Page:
Repeatedly, every country does not require high level intervention as strong as Japan and Korea. According to the unique background, the level of intervention has to be different. Some countries may need more than that of Japan whereas other need less than Hong Kong. However, the contents are common. This discussion is trying to investigate the contents. The question of the criteria, which defines the level of intervention, is also critical problem but it is too involved matter to be fully dealt in this dissertation. If the role of government is defined as wide meaning of the correction of coordination problem, accordingly developed countries with matured market function may need less government intervention, while LDCs with immature market function may do more.


1.4 The Structure

In the following chapter 2, various theories since post-war period will be outlined. The main stream of industrial development study has been various and evolved thorough a great deal of controversy. Structuralism raised consensus among scholars post- war to the 1960's, but it became the comment target by neoclassical group for the failure of ISI strategy. Then, the main current has been the no-classical view in the World Bank and IMF. In order to explain the East Asian miracle, orthodox neoclassical view, represented by Balassa, understood that trade liberalisation and open policy have been the reason. On the other hand, there has been strong argument from development state view, which Amsden or Wade is supporting. They pay attention at the strong leadership of the state and they found the reason of rapid development at the point.

The World Bank Development Report in 1991 and 1997, and the East Asian Miracle (EAM) in 1993, are thought to be the watershed of the argument between neoclassical view and development state view. That is, the state action is allowed if it is harmless to the market function, which is called by market friendly approach.

However, these arguments terminate the question whether market failure weigh to government failure or the opposite. To level up the discussion, a new approach is arriving, which is called as market-enhancing approach proposed by Aoki, etc. It suggests that the government should not substitute for the market function but complement. According to Aoki, ordinarily there are both of the market failure and the government failure as well as coordination failure. This approach has contributed to suggest new relationship between state and market, as well as to level up the discussion point. This approach, however, does not tell what is the appropriate state behaviour for the industrial development of LDCs, what behaviour complement the coordination problem, and how the state involves with market. These answers are indispensable to give the prescription of industrial development.

In Chapter 3, the meaning of "Industrialisation" is redefined. Then, deductively, the kernels of industrialisation are to be argued. This discussion follows by the argument of the elements pushing up industrialisation. Lastly, it examines that industrialisation requires "technological innovation" and "new market" as the possibility to improve entrepreneursf productivity.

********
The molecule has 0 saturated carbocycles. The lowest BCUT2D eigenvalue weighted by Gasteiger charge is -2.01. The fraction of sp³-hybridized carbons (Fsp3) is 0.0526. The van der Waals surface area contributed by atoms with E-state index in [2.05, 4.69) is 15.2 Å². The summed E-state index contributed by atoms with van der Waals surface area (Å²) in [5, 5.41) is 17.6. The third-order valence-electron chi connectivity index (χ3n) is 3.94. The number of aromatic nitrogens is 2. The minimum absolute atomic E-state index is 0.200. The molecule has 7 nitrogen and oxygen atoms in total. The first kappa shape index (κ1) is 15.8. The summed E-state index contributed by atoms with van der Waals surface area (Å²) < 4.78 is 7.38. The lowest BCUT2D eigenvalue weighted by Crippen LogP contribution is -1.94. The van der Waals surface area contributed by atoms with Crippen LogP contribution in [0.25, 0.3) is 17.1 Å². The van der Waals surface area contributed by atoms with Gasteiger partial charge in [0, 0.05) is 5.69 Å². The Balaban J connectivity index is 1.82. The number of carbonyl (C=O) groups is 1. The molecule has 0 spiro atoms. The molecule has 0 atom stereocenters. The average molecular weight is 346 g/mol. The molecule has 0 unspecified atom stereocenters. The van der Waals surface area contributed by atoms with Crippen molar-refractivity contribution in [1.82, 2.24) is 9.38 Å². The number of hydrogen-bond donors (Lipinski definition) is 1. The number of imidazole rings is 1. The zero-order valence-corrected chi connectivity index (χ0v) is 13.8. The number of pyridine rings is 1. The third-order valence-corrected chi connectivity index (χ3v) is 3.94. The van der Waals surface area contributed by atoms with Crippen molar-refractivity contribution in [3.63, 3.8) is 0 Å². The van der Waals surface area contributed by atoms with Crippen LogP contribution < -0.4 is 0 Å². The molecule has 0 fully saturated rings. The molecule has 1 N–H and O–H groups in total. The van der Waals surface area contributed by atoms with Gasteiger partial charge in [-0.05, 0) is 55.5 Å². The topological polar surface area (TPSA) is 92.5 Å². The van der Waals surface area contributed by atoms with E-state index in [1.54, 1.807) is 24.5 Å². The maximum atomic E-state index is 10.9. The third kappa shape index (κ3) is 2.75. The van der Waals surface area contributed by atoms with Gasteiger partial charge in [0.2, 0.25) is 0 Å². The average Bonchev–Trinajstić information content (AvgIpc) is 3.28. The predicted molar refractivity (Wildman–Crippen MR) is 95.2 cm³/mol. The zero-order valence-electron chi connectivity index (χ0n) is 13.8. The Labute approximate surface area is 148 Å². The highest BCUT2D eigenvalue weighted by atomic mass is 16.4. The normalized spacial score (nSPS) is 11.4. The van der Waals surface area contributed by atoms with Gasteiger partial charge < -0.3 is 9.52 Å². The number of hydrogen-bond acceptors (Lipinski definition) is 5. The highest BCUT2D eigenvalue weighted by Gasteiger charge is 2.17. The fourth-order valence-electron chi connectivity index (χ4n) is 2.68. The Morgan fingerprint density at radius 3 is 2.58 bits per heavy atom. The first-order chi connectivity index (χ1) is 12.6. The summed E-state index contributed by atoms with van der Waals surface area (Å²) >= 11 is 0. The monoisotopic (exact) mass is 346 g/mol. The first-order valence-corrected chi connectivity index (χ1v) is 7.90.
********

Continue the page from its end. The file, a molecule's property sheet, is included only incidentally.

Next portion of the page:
Chapter 4 focus on the importance of technology innovation, the importance of technology capability advancement and the appropriate involvement by government to push up them. First, I will mention some studies on the importance of technology transfer and technology assimilation. Then, I will examines what technological matters and systems strengthen and accelerate the industrialisation process, and how.

In chapter 5, I will purpose to clear the proper government action concerning to the "new market possibility" based on the definition revised in chapter 3. Once the government ensures some market, domestic enterprises enthuse to it and stimulate its business effort. Because trans national companies (TNCs) are threat for fragile domestic enterprises, the existence of foreign company is a negative incentive. Both of succeeded ISI and EOI can be explained this approach. At the same time, it coerces to re-assess the open policy of the East Asian Miracle.

The argument of new involvement between the government and the market will be discussed in Chapter 6. Any government intervention has been criticised by neoclassical view for the creation of inefficiency and rent-seeking behaviour. However, as discussed above, the government intervention results better than natural market does in some cases. Moreover, LDCs have immature market, thus, much coordination failure to considerable extent. Therefore, the role of government can not help being large. Here it is crucial to note how the government deals with such coordination failure and how it acts as appropriately. There is "contingent rent" (Aoki, Murdock and Okuno-Fujiwara, 1996), as well as orthodox rent creating inefficiency. The contingent rent does not make rent seeking, rather, it create competitions among enterprises. Here, we have to re-assess the argument World Development Report 1993, because it does not touch that contingent rent creates competition and grade up stimulation for enterprise.

Finally, chapter 7 concludes the dissertation. The definition of industrialisation the role of government as well as the relationship between the market will be summarised.